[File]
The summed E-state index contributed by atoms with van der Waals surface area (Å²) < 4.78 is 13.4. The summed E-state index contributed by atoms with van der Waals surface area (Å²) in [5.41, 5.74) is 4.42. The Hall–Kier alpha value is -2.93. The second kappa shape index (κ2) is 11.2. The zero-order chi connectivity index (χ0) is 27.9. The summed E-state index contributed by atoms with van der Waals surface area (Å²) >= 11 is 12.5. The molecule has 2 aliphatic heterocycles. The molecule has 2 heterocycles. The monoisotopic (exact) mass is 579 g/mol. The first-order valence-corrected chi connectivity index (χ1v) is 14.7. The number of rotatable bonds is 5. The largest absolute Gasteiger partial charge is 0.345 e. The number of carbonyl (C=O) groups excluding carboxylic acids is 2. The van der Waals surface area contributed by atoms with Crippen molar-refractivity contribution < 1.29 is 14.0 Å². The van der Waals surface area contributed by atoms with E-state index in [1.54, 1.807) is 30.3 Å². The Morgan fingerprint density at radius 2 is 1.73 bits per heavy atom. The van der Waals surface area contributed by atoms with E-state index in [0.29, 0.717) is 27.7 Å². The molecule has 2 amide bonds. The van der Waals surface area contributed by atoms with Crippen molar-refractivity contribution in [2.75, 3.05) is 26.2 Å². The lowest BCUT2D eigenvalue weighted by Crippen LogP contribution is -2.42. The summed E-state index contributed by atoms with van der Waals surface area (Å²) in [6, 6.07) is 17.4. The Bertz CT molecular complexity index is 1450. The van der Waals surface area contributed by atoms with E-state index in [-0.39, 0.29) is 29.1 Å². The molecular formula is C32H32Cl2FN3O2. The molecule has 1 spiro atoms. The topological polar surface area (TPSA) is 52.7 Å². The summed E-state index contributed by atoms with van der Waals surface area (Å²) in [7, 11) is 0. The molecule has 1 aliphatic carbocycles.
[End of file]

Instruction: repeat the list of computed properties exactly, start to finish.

The summed E-state index contributed by atoms with van der Waals surface area (Å²) < 4.78 is 13.4. The summed E-state index contributed by atoms with van der Waals surface area (Å²) in [5.41, 5.74) is 4.42. The Hall–Kier alpha value is -2.93. The second kappa shape index (κ2) is 11.2. The zero-order chi connectivity index (χ0) is 27.9. The summed E-state index contributed by atoms with van der Waals surface area (Å²) >= 11 is 12.5. The molecule has 2 aliphatic heterocycles. The molecule has 2 heterocycles. The monoisotopic (exact) mass is 579 g/mol. The first-order valence-corrected chi connectivity index (χ1v) is 14.7. The number of rotatable bonds is 5. The largest absolute Gasteiger partial charge is 0.345 e. The number of carbonyl (C=O) groups excluding carboxylic acids is 2. The van der Waals surface area contributed by atoms with Crippen molar-refractivity contribution < 1.29 is 14.0 Å². The van der Waals surface area contributed by atoms with E-state index in [1.54, 1.807) is 30.3 Å². The Morgan fingerprint density at radius 2 is 1.73 bits per heavy atom. The van der Waals surface area contributed by atoms with E-state index in [0.29, 0.717) is 27.7 Å². The molecule has 2 amide bonds. The van der Waals surface area contributed by atoms with Crippen molar-refractivity contribution in [2.75, 3.05) is 26.2 Å². The lowest BCUT2D eigenvalue weighted by Crippen LogP contribution is -2.42. The summed E-state index contributed by atoms with van der Waals surface area (Å²) in [6, 6.07) is 17.4. The Bertz CT molecular complexity index is 1450. The van der Waals surface area contributed by atoms with E-state index in [-0.39, 0.29) is 29.1 Å². The molecular formula is C32H32Cl2FN3O2. The molecule has 1 spiro atoms. The topological polar surface area (TPSA) is 52.7 Å². The summed E-state index contributed by atoms with van der Waals surface area (Å²) in [7, 11) is 0. The molecule has 1 aliphatic carbocycles.